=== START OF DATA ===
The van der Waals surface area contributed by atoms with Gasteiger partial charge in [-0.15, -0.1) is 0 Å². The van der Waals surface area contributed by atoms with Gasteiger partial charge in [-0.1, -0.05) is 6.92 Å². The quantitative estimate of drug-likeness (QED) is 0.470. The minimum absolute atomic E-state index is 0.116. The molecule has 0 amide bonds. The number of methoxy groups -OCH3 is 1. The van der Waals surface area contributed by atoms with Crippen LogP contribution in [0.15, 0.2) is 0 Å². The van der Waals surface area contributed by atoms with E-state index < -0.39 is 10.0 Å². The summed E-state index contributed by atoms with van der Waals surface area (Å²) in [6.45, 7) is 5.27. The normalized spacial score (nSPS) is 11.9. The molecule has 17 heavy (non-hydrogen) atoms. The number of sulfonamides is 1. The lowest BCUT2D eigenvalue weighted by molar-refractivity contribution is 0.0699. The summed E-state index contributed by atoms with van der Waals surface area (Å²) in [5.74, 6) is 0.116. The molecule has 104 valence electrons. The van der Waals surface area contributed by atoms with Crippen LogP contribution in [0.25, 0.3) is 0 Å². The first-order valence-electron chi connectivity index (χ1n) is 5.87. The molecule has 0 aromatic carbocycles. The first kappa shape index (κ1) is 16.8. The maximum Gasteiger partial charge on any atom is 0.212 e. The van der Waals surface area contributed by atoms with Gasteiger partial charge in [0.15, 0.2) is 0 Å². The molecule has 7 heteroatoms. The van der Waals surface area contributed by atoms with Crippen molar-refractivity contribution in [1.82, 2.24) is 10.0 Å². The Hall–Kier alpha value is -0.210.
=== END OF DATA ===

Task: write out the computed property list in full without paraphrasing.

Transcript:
The van der Waals surface area contributed by atoms with Gasteiger partial charge in [-0.15, -0.1) is 0 Å². The van der Waals surface area contributed by atoms with Gasteiger partial charge in [-0.1, -0.05) is 6.92 Å². The quantitative estimate of drug-likeness (QED) is 0.470. The minimum absolute atomic E-state index is 0.116. The molecule has 0 amide bonds. The number of methoxy groups -OCH3 is 1. The van der Waals surface area contributed by atoms with Crippen LogP contribution in [0.15, 0.2) is 0 Å². The van der Waals surface area contributed by atoms with E-state index < -0.39 is 10.0 Å². The summed E-state index contributed by atoms with van der Waals surface area (Å²) in [6.45, 7) is 5.27. The normalized spacial score (nSPS) is 11.9. The molecule has 17 heavy (non-hydrogen) atoms. The number of sulfonamides is 1. The lowest BCUT2D eigenvalue weighted by molar-refractivity contribution is 0.0699. The summed E-state index contributed by atoms with van der Waals surface area (Å²) in [5.74, 6) is 0.116. The molecule has 104 valence electrons. The van der Waals surface area contributed by atoms with Crippen LogP contribution in [0.25, 0.3) is 0 Å². The first-order valence-electron chi connectivity index (χ1n) is 5.87. The molecule has 0 aromatic carbocycles. The first kappa shape index (κ1) is 16.8. The maximum Gasteiger partial charge on any atom is 0.212 e. The van der Waals surface area contributed by atoms with Gasteiger partial charge in [0.15, 0.2) is 0 Å². The molecule has 7 heteroatoms. The van der Waals surface area contributed by atoms with Crippen molar-refractivity contribution in [1.82, 2.24) is 10.0 Å². The Hall–Kier alpha value is -0.210.